Friday, June 13, 2008

The Bible and Other Faiths 10

For previous entries, just click on The Bible and Other Faiths label at the end of this post.

A New People

The gospel challenges religion. It makes us face up to the truth of universal sin and the impotency of our self-righteousness. As we reflect on how the gospel shapes our engagement with people of other faiths, we ought to let it examine ourselves as well. The gospel as found in the New Testament offers a unique diagnosis of human problems which in turn need to be brought to bear in all discussions about other faiths.

Having made that clear, IG wants to tackle a different question: how the NT shatters ties between people, power and land, the triad that characterises so much of religion. For the cross offers radical answers to old questions: blessing is now available to all peoples, true power lies in weakness, and this new community does not derive their identity from state or land. Yet this is not a case of being so other-worldly that the world right now doesn’t matter. Here’s a great quote from IG: “We might picture Caesar’s kingdom as filling a two-dimensional plane. The kingdom of God is not, then, a separate kingdom within that plane, but a third dimension that intersects with every point on it.”

IG now briefly walks us through the NT with an eye on tracing the theme that God’s blessing to the nations has come in the person of Jesus Christ. Matthew introduces us to the son of David and Abraham, and yet it was the Magi, foreigners of a different faith, who first recognise him as king of the Jews, and the end of Matthew climaxes with Jesus’ declaration to make disciples of all nations, as He is Lord of all. Mark’s gospel appears to be written for a Gentile audience, and while they don’t stand out, there are plenty of accounts of Jesus’ encounter with Gentiles, and it is the Roman centurion, standing at the cross, who cries out, “Surely this man was the Son of God!” Luke-Acts should be taken together, where Jesus interacts with various non-Jews, and the gospel goes from Jerusalem to Judea and Samaria and to the ends of the earth. John is different. There are not many references to non-Jews, yet the prologue immediately establishes Jesus as the universal life-giver, and in John 12, a significant point in the gospel, Jesus cries out, “The hour has come!” referring to his imminent death on the cross, at precisely the point when some Greeks desired to see Jesus. Taking into account the teaching of the NT as a whole, we recognise that this was always God’s plan, to include non-Jews into his kingdom.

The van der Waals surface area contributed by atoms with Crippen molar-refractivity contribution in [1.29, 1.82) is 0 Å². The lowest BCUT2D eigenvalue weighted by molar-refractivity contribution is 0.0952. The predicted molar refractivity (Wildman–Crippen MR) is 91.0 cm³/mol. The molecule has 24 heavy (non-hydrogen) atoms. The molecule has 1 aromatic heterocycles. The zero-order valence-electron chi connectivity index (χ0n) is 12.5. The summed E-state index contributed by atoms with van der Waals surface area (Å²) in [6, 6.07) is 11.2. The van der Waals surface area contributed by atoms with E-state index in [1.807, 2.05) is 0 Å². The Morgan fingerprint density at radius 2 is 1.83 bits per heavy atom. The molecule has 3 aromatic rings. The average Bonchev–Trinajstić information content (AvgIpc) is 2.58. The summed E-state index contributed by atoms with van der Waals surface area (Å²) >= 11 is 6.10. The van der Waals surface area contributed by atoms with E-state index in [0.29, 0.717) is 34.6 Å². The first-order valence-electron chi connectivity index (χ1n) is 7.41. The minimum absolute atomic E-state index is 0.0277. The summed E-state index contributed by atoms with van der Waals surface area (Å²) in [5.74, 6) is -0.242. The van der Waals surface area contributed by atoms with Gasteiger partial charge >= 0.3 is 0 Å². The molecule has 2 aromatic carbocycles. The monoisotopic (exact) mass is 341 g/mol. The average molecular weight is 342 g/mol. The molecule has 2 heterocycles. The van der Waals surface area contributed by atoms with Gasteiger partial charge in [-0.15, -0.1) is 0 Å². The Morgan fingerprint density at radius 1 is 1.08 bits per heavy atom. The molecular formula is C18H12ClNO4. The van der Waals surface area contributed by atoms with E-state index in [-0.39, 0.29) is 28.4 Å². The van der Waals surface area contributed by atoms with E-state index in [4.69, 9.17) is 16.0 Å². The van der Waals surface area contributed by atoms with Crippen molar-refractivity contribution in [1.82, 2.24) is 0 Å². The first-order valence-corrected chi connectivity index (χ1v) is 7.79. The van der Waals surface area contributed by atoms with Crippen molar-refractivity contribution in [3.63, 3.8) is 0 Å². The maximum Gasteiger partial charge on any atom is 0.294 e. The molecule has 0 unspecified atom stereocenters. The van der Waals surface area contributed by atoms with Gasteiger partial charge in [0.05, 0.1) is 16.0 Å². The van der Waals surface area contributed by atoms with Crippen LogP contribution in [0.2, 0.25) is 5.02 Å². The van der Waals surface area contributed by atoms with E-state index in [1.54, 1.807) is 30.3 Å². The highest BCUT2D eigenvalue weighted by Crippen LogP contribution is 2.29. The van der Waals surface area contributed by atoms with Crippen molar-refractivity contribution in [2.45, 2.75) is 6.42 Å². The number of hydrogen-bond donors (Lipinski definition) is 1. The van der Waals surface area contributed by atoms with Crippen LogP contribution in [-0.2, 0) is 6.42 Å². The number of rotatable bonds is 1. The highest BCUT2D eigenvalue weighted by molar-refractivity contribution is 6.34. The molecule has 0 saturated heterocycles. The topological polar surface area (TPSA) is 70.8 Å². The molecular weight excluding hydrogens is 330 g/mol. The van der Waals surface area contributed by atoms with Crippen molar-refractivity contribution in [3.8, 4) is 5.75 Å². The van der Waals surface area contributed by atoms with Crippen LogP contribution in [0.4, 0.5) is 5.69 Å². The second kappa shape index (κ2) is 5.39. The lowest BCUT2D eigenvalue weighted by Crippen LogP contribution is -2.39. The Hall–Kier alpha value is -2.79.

“Working this out was not easy, because including the Gentiles disrupted the ties between religion and a particular people and culture”. Galatians deals with the big question of circumcision and ritual purity, which leads to Paul’s great explanation of the function of the law and the importance of faith, all the while insisting this is not actually new by pointing back to Abraham’s relationship with God. Loving our neighbours as ourselves, through the Holy Spirit, is now the basis of our actions. Galatians refuses to link faith in Christ with a particular culture or set of rules.

The “true Jews” are people without nation or land, and IG turns to 1 Peter to illuminate this. Those who believe and trust in Jesus are the new temple where God dwells. Land is no longer a key issue, for Christians are “aliens and strangers in this world”. The Christian’s allegiance is now first and foremost to God, but this does not require a Christian state. Instead, they should strive to be obedient citizens of the state, again, a radical suggestion considering that the early Christians were suffering persecution! But why? Part of the reason has to lie in the fact that the Messiah is for all peoples, and he has come to rescue people not from their enemies, but from their sins. His ‘sword’ is of a different category. Furthermore, their calling as God’s people is for the purpose of mission – like Israel, they are to glorify God amongst the nations.

God’s kingship is a big theme throughout the NT. In Revelation we will see the Lamb of God upon the throne, judging all the nations. Jesus would have surprised his hearers, though, when he preached the Sermon on the Mount. No mention of an ethnic, political or national kingdom is to be found there. The meek will inherit the earth, not the conquerors. It is purity of heart and the recognition of the need for mercy that is important, not religious laws. The new way of doing politics is peacemaking. Jesus consistently refused political power, and he is called “King of the Jews” only when he is on the cross. Jesus kingdom was not of this world, but it did challenge the kingdoms of this world, as Herod and Caiaphas both perceived. Going back to Revelation, the final vision is of a new land, where all the kings of all the nations will come, there will be no more temples, and the people will be under the direct rule of God (Rev. 21-22).

IG goes back to Acts to dwell a little more on the question of how this new heavenly kingdom interacts with the earthly powers. Right at the beginning, Jesus promises a different kind of power, people and land. The power is that of the Holy Spirit, the people they are to be are witnesses, and land is now redefined not just to mean Jerusalem but the entire earth. The coming of the Holy Spirit in Acts 2 can be read as a reversal of Babel: people don’t build religion to gain power in the land, but people in every land should now hear of the good news of Jesus Christ. This is the pattern of Acts. The bold preaching of the apostles leads to persecution at the temple. Their prayers recognise God as ruler of all, including over the political powers of the day, and they ask for power in the Holy Spirit. The church is willing to sell land, and indeed, abuse of land leads to disastrous consequences (Acts 5). Stephen himself confronts the people-land-power triad in his impassioned speech, where he argues that the temple was no longer necessary.